Another Tibet variant appears
Published September 10th, 2013 at 2:47 PM EDT , modified September 10th, 2013 at 2:47 PM EDT
It has been a little more than a year since the last new variant of the Tibet malware was discovered, but today, Intego reported that a fourth variant has been found. They are calling this new variant OSX/Tibet.D. There are a few important lessons we can learn from this malware.
First, it should be noted that this variant returns to the original Tibet tricks of using Java vulnerabilities to get itself installed. We haven’t seen too much of that lately, but this just goes to show that just because it’s been quiet, you can’t assume that Java is safe. I’m sure that regular readers will not be affected by this malware, since they will probably have long ago taken my advice about the huge, slow-motion train wreck that is Java and disabled it in their web browsers. I’ve said it many times before, and I’m sure I’ll have to say it again. Those of you who have not disabled Java, I can’t advise you strongly enough to do so now!
Second, it’s interesting to note that Intego’s VirusBarrier apparently detected the new variant of Tibet, despite never having seen it before. I guess the code didn’t change much since a year ago. This is an important point, though, since one of the major arguments made by people who crusade religiously against anti-virus software is that it cannot catch anything that hasn’t already been seen. Clearly, although that certainly is going to be the case with brand-new malware, that’s not a fact graven in stone.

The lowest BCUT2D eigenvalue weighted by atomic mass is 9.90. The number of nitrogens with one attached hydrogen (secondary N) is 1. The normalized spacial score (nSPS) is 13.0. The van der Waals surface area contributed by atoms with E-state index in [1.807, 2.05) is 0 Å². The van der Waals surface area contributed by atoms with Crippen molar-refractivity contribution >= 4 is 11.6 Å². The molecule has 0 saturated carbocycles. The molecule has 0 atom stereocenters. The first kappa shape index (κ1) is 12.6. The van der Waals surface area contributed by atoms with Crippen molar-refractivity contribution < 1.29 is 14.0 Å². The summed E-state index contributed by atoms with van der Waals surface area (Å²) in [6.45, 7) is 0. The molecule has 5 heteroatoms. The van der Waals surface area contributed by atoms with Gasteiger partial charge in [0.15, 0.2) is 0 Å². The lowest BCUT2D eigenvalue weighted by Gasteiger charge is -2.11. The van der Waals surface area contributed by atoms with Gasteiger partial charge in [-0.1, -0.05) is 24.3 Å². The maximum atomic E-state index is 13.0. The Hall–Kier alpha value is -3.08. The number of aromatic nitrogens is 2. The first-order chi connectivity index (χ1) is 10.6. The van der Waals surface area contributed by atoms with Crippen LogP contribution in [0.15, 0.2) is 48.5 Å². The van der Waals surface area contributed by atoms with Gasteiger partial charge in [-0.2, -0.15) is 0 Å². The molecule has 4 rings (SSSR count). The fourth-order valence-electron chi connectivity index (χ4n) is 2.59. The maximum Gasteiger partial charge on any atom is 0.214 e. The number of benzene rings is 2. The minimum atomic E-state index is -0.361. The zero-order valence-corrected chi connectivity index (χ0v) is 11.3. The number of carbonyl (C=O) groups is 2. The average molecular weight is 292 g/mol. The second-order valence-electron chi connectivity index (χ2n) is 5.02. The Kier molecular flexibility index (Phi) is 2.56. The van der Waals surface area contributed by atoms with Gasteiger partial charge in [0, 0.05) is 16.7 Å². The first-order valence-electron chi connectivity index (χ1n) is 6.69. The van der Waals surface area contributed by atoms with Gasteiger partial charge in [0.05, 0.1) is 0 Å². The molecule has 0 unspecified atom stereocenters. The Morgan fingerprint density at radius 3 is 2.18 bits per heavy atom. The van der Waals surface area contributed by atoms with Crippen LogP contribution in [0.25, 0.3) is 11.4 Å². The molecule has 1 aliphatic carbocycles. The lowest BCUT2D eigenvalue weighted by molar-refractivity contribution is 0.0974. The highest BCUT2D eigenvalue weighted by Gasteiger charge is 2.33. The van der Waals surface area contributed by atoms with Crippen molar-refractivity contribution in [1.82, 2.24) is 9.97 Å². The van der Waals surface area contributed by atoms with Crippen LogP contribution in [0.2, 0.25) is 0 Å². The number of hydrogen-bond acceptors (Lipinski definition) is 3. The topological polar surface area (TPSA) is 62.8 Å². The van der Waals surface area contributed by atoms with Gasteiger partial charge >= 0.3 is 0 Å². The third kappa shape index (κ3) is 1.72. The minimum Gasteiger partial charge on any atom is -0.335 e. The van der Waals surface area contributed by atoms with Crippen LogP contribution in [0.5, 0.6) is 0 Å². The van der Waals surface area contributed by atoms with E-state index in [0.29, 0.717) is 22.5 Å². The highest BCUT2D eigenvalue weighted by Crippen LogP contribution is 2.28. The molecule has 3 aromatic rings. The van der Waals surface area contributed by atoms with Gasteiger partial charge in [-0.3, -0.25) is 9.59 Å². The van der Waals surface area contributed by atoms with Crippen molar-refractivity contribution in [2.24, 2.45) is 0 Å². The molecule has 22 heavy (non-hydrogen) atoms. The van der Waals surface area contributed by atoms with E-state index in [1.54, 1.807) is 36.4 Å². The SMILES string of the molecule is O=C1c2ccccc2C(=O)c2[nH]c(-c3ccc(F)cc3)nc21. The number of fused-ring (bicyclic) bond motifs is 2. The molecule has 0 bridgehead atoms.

The truth is, hackers are often lazy, and will reuse code that is sometimes years old. One might wonder why they do such a thing, which increases the odds of their malware being caught by anti-virus software. However, if you think about it from their point of view, what’s the benefit of working hard to bypass some anti-virus software installed by a savvy user, who may notice something fishy going on and put an end to the shenanigans anyway? It’s much easier to rely on being able to infect the unsavvy users who aren’t running anti-virus software, in much the same way that e-mail scams are often wildly ridiculous specifically for the purpose of fooling only the most gullible.
In the end, if you have Java turned off and keep your system up-to-date, you have little to fear. If you are one of those folks who, for whatever reason, has to engage in more risky behavior, using good anti-virus software would not be a bad idea. (See my Mac Malware Guide for more information to help you decide whether anti-virus software is for you.)